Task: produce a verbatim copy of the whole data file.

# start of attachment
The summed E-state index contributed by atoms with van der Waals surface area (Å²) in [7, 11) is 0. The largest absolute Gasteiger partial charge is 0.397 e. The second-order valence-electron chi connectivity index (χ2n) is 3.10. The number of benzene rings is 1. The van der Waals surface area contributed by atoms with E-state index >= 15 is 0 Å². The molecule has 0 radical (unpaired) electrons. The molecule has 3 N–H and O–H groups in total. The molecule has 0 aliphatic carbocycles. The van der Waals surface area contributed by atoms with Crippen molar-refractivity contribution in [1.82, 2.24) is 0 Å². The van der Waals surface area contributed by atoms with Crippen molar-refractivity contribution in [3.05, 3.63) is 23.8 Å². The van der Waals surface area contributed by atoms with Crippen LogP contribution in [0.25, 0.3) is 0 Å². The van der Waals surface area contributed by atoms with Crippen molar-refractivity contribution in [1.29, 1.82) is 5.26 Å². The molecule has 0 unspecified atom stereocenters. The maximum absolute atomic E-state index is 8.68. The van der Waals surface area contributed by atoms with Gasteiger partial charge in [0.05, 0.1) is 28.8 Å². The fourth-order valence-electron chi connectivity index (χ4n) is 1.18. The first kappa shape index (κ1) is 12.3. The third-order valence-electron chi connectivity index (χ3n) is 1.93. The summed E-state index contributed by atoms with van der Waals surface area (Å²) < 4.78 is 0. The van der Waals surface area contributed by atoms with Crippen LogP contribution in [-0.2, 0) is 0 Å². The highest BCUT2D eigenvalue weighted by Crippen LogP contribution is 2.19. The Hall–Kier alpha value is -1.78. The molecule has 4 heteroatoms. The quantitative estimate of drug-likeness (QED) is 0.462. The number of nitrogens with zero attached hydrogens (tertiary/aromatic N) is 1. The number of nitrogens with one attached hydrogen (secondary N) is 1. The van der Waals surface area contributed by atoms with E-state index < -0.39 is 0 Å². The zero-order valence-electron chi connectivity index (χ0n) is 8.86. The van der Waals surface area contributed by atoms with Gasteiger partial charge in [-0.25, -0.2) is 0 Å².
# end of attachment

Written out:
The summed E-state index contributed by atoms with van der Waals surface area (Å²) in [7, 11) is 0. The largest absolute Gasteiger partial charge is 0.397 e. The second-order valence-electron chi connectivity index (χ2n) is 3.10. The number of benzene rings is 1. The van der Waals surface area contributed by atoms with E-state index >= 15 is 0 Å². The molecule has 0 radical (unpaired) electrons. The molecule has 3 N–H and O–H groups in total. The molecule has 0 aliphatic carbocycles. The van der Waals surface area contributed by atoms with Crippen molar-refractivity contribution in [1.82, 2.24) is 0 Å². The van der Waals surface area contributed by atoms with Crippen molar-refractivity contribution in [3.05, 3.63) is 23.8 Å². The van der Waals surface area contributed by atoms with Crippen LogP contribution in [0.25, 0.3) is 0 Å². The van der Waals surface area contributed by atoms with Crippen molar-refractivity contribution in [1.29, 1.82) is 5.26 Å². The molecule has 0 unspecified atom stereocenters. The maximum absolute atomic E-state index is 8.68. The van der Waals surface area contributed by atoms with Gasteiger partial charge in [0.05, 0.1) is 28.8 Å². The fourth-order valence-electron chi connectivity index (χ4n) is 1.18. The first kappa shape index (κ1) is 12.3. The third-order valence-electron chi connectivity index (χ3n) is 1.93. The summed E-state index contributed by atoms with van der Waals surface area (Å²) < 4.78 is 0. The van der Waals surface area contributed by atoms with Crippen LogP contribution in [-0.2, 0) is 0 Å². The highest BCUT2D eigenvalue weighted by Crippen LogP contribution is 2.19. The Hall–Kier alpha value is -1.78. The molecule has 4 heteroatoms. The quantitative estimate of drug-likeness (QED) is 0.462. The number of nitrogens with zero attached hydrogens (tertiary/aromatic N) is 1. The number of nitrogens with one attached hydrogen (secondary N) is 1. The van der Waals surface area contributed by atoms with E-state index < -0.39 is 0 Å². The zero-order valence-electron chi connectivity index (χ0n) is 8.86. The van der Waals surface area contributed by atoms with Gasteiger partial charge in [-0.25, -0.2) is 0 Å².